Kidney paired donation is an excellent option for transplant candidates

January 28, 2020

HighlightsWashington, DC (January 28, 2020) -- Recipients of kidney paired donation through a national program, also called kidney exchange, experience equivalent outcomes when compared with all other living donor kidney transplant recipients, according to a recent analysis. The findings, which appear in an upcoming issue of CJASN, are reassuring that a national kidney paired donation program is a safe and effective way to treat patients with incompatible living donors.

In kidney paired donation, living donor kidneys are swapped so that each recipient receives a compatible transplant. David B. Leeser, MD (East Carolina University Brody School of Medicine) and his colleagues compared the outcomes of recipients who received kidneys in this way to "control" recipients who received kidneys from other living donors (such as relatives, friends or other paired exchange mechanisms).

The analysis included 2,363 recipients who received kidneys from the National Kidney Registry, the largest program for kidney paired donation in the world, and 54,497 control recipients. Recipients in the two groups had similar rates of organ failure (5-6%) and mortality (9-10%) over a median follow-up of 3.7 years, with a maximum follow-up of 11 years.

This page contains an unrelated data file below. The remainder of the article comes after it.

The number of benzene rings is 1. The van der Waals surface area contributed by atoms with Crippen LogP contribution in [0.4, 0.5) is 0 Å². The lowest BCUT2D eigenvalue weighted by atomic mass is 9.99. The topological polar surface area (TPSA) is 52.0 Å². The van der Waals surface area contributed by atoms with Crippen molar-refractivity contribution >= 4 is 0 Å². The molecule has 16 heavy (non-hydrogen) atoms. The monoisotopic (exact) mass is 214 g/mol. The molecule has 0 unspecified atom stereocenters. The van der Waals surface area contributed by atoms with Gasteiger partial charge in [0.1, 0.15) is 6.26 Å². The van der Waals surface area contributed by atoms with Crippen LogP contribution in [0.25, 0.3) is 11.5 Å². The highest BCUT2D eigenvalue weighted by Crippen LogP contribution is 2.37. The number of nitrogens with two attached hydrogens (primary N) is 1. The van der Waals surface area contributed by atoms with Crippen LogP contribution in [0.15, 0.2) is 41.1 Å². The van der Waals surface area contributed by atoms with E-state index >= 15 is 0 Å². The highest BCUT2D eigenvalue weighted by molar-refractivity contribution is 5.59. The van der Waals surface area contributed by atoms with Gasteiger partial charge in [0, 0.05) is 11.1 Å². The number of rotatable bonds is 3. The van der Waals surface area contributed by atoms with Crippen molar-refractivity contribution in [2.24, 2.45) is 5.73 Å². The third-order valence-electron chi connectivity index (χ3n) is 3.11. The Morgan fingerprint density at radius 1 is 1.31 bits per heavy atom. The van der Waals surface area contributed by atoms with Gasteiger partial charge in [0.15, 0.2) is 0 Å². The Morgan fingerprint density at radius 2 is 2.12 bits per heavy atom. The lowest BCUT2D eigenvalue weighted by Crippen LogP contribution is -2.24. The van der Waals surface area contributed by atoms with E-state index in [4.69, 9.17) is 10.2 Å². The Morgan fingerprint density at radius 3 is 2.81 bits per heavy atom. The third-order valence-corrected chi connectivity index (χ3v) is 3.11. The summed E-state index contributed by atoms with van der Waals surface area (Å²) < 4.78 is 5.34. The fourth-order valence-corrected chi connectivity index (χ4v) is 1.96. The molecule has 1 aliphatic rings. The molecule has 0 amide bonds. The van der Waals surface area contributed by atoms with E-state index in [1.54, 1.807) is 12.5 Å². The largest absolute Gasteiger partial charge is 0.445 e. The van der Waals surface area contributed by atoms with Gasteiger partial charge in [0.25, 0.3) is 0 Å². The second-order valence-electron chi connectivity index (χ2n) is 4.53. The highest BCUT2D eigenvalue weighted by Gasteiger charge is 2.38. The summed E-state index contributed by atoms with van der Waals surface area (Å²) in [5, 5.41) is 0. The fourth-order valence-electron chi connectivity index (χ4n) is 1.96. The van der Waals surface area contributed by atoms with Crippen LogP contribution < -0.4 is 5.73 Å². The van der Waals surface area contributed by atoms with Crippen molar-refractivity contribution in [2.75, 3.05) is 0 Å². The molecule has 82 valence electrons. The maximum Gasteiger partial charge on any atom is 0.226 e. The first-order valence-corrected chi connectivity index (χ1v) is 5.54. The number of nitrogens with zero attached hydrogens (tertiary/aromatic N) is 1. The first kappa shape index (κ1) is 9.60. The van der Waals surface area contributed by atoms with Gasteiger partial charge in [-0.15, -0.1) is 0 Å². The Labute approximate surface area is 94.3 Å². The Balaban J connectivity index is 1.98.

"The study shows that patients can expect equivalent to better outcomes by using the National Kidney Registry. In the future, the transplant community may start to see living donors as a national or community resource that should be shared," said Dr. Leeser. "The result could be the ability to transplant hard to match recipients and even better matching of easy to match recipients. Since organ availability is the limiting factor in kidney transplantation nationwide, the ability to perform kidney transplants with a greater likelihood of surviving for longer periods of time is an imperative that will decrease the number of patients being placed on the waiting list for retransplant."

An accompanying editorial notes that if the early success of the National Kidney Registry is sustained, it may be the program of choice for participation. "The NKR has led the way in technology and innovation, and outcomes demonstrate success for those classically disadvantaged for living donor transplant, including black recipients and those who are highly sensitized," the authors wrote. "The current report on ten years of transplantation in a national paired donor program is encouraging, and may convince more transplant programs to 'buy in' to the National Kidney Registry."